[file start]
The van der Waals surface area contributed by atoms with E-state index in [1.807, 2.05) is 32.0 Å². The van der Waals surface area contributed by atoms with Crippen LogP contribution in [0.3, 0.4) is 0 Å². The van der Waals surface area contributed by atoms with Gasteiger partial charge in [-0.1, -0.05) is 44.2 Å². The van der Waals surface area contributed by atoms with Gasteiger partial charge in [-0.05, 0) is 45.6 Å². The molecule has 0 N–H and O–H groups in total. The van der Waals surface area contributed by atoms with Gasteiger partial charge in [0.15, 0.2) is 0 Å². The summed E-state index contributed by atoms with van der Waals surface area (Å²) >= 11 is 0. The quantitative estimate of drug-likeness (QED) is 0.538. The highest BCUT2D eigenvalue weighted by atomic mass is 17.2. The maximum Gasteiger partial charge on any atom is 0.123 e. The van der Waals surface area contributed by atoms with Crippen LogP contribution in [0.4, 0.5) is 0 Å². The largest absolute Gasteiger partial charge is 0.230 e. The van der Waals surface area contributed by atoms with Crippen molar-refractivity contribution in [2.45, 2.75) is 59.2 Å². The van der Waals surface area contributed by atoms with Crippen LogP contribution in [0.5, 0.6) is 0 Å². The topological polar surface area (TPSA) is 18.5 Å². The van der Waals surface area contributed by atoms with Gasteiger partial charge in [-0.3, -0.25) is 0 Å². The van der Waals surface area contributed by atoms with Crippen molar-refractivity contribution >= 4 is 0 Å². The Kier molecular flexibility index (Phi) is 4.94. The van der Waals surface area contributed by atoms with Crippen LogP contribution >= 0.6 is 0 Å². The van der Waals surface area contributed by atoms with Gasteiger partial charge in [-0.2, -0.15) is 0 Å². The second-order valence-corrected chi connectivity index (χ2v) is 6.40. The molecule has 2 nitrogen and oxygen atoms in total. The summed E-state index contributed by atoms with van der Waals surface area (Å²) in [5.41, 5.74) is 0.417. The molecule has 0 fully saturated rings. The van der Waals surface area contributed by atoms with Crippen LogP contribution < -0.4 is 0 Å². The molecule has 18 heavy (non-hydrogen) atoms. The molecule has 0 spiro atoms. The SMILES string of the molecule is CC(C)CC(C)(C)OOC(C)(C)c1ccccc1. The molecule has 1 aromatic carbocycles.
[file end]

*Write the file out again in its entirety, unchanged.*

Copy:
The van der Waals surface area contributed by atoms with E-state index in [1.807, 2.05) is 32.0 Å². The van der Waals surface area contributed by atoms with Crippen LogP contribution in [0.3, 0.4) is 0 Å². The van der Waals surface area contributed by atoms with Gasteiger partial charge in [-0.1, -0.05) is 44.2 Å². The van der Waals surface area contributed by atoms with Gasteiger partial charge in [-0.05, 0) is 45.6 Å². The molecule has 0 N–H and O–H groups in total. The van der Waals surface area contributed by atoms with Gasteiger partial charge in [0.15, 0.2) is 0 Å². The summed E-state index contributed by atoms with van der Waals surface area (Å²) >= 11 is 0. The quantitative estimate of drug-likeness (QED) is 0.538. The highest BCUT2D eigenvalue weighted by atomic mass is 17.2. The maximum Gasteiger partial charge on any atom is 0.123 e. The van der Waals surface area contributed by atoms with Crippen LogP contribution in [0.4, 0.5) is 0 Å². The largest absolute Gasteiger partial charge is 0.230 e. The van der Waals surface area contributed by atoms with Crippen molar-refractivity contribution in [2.45, 2.75) is 59.2 Å². The van der Waals surface area contributed by atoms with Crippen LogP contribution in [0.5, 0.6) is 0 Å². The topological polar surface area (TPSA) is 18.5 Å². The van der Waals surface area contributed by atoms with Gasteiger partial charge in [-0.3, -0.25) is 0 Å². The van der Waals surface area contributed by atoms with Crippen molar-refractivity contribution >= 4 is 0 Å². The Kier molecular flexibility index (Phi) is 4.94. The van der Waals surface area contributed by atoms with Crippen LogP contribution >= 0.6 is 0 Å². The van der Waals surface area contributed by atoms with Gasteiger partial charge in [-0.2, -0.15) is 0 Å². The second-order valence-corrected chi connectivity index (χ2v) is 6.40. The molecule has 2 nitrogen and oxygen atoms in total. The summed E-state index contributed by atoms with van der Waals surface area (Å²) in [5.41, 5.74) is 0.417. The molecule has 0 fully saturated rings. The van der Waals surface area contributed by atoms with Crippen LogP contribution < -0.4 is 0 Å². The molecule has 18 heavy (non-hydrogen) atoms. The molecule has 0 spiro atoms. The SMILES string of the molecule is CC(C)CC(C)(C)OOC(C)(C)c1ccccc1. The molecule has 1 aromatic carbocycles.